As I stated at the beginning, I am a huge fan of Tracie Peterson. Her books are always good and entertaining. I've not read one that I haven't enjoyed. Summer of the Midnight Sun was no exception. The story is set in the beautiful and rugged Alaska. Tracie Peterson's description of the land and the ways of life of the people who lived it back then is phenomenal. She makes the setting come to life and become an integral part of the story. I could picture the land and the story taking place as I was reading, which I really enjoy!
The characters were well-written, but I feel their development was shallow. Both Leah and Jacob are strong Christian characters already, so there wasn't much development for them. Leah does grow up throughout the story and you can see her mature to her thirty years. Jacob struggles with his faith a little when he meets Helaina, but overall he kept his feet on solid ground. Jayce's development could have been so much more! At the beginning of the story, we learn that he is a new Christian. I didn't feel like he learned or grew much throughout the story. The biggest development was in Helaina. Though she hasn't come to fully except anything, she is beginning to question herself and her beliefs.
I thoroughly enjoyed the conversations between Jacob and Helaina. While some might view this story as a bit preachy, I didn't. We could all follow Jacob's example of witnessing to Helaina. Forgiveness and trust are also present messages in the story. Overall, this was a good read. I would recommend it to any Tracie Peterson fan!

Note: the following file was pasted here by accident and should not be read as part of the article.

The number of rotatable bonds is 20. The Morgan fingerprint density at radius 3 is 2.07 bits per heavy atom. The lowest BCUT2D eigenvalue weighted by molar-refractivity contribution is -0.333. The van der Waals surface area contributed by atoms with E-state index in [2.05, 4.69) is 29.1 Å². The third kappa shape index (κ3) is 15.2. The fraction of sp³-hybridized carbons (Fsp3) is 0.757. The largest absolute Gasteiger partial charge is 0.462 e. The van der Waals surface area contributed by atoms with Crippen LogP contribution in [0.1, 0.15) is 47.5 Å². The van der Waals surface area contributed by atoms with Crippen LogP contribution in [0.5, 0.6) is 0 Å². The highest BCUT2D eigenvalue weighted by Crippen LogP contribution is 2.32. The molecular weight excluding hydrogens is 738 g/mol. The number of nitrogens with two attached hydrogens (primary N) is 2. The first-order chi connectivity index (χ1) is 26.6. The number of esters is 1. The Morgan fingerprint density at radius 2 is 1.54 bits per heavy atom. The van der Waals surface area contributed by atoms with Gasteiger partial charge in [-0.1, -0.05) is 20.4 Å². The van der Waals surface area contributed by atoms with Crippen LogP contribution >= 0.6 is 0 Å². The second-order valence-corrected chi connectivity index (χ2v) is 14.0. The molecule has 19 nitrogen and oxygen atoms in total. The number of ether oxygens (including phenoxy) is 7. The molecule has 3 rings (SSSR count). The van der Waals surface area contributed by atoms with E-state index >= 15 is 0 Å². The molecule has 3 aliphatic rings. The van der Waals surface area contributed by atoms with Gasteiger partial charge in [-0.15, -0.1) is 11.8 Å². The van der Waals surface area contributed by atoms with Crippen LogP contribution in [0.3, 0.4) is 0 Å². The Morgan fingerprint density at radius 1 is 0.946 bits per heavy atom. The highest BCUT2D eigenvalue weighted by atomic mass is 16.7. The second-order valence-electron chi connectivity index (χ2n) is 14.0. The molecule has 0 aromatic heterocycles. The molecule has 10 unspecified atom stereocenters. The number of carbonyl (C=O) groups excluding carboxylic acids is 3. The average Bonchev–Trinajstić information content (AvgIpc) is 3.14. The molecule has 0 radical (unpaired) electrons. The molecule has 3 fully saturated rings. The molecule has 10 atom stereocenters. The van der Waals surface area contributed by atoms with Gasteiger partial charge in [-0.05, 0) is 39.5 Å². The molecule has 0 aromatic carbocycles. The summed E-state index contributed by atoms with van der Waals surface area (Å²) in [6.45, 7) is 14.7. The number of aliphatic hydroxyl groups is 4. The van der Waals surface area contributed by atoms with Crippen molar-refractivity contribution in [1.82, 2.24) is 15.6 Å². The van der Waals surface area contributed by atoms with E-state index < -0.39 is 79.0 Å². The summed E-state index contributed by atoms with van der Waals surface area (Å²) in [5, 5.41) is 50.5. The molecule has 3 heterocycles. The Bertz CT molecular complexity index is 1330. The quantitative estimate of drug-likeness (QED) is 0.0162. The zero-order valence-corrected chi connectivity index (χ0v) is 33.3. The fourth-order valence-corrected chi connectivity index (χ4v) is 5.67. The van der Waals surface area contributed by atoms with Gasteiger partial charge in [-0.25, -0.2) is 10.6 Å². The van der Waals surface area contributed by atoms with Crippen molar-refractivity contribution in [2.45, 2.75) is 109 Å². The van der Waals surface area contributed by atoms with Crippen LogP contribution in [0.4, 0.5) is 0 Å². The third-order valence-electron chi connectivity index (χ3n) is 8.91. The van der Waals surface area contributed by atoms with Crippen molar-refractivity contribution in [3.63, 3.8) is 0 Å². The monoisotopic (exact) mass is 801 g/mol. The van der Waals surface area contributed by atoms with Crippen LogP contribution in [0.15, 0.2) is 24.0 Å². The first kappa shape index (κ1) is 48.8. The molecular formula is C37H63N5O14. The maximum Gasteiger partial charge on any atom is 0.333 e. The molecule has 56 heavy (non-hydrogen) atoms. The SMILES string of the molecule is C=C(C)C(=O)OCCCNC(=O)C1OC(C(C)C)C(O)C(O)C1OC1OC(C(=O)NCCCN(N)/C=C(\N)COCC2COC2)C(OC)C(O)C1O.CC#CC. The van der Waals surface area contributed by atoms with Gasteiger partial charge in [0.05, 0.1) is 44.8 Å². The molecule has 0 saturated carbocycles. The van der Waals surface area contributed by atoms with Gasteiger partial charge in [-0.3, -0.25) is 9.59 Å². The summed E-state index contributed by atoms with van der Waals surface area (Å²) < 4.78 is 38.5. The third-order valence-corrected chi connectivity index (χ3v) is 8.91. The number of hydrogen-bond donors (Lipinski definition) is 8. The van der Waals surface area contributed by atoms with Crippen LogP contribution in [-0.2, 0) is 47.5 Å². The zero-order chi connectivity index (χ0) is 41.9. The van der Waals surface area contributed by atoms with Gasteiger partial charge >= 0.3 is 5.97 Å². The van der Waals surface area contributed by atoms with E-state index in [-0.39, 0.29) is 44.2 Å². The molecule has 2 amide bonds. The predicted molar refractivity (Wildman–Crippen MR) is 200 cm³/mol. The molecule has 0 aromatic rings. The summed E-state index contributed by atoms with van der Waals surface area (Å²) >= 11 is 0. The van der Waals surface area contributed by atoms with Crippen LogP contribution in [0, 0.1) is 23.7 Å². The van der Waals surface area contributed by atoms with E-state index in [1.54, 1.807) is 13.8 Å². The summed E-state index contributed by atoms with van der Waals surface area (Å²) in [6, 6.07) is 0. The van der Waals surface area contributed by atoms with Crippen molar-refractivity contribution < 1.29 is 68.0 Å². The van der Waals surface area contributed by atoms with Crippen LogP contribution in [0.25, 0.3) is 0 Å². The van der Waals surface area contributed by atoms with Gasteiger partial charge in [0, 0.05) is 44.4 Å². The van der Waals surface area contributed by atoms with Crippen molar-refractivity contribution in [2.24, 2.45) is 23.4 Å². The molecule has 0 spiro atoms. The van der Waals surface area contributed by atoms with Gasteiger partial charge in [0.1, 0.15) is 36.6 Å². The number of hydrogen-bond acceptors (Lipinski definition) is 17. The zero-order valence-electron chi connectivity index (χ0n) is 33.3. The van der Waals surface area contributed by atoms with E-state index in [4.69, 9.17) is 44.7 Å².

Really enjoyed the book. I highly recommend all Tracie Peterson's novels. I purchased all three books in the Alaskan Quest series as each book interweaves with the others. In fact, this series follows the Yukon Quest series.
Jacob Barringer is one of the better male characters Ive read. Hes adventurous, confident, and loyal, but hes got a little problem with saying exactly whats on his mind, even if its not the most appropriate thing at the time. I liked thatmaybe because I can relate!On the other hand, Helaina Beecham--the young investigator mentioned aboverubbed me entirely the wrong way. She causes all sorts of problems for the other main characters. An unbeliever on a mission to rid the world of evil, she has questionable strategies. The author uses Helainas and Jacobs differing opinions on justice and mercy to give a clear presentation of the Gospel, making this book a great gift for a lost friend. For a Christian, though, it was a bit skimable during those sections.If youre looking for a learning experience in the early 1900s Alaskan frontier, youve come to the right place. Peterson paints a beautiful picture of the tundra and its people. America is debating whether to join World War I, and Alaska isnt even a state yet. It makes for a very fresh setting.The end of the book is left wide open for the next in the series, and I plan on getting on that right away.Although, I found it a little predictable, its worth the read.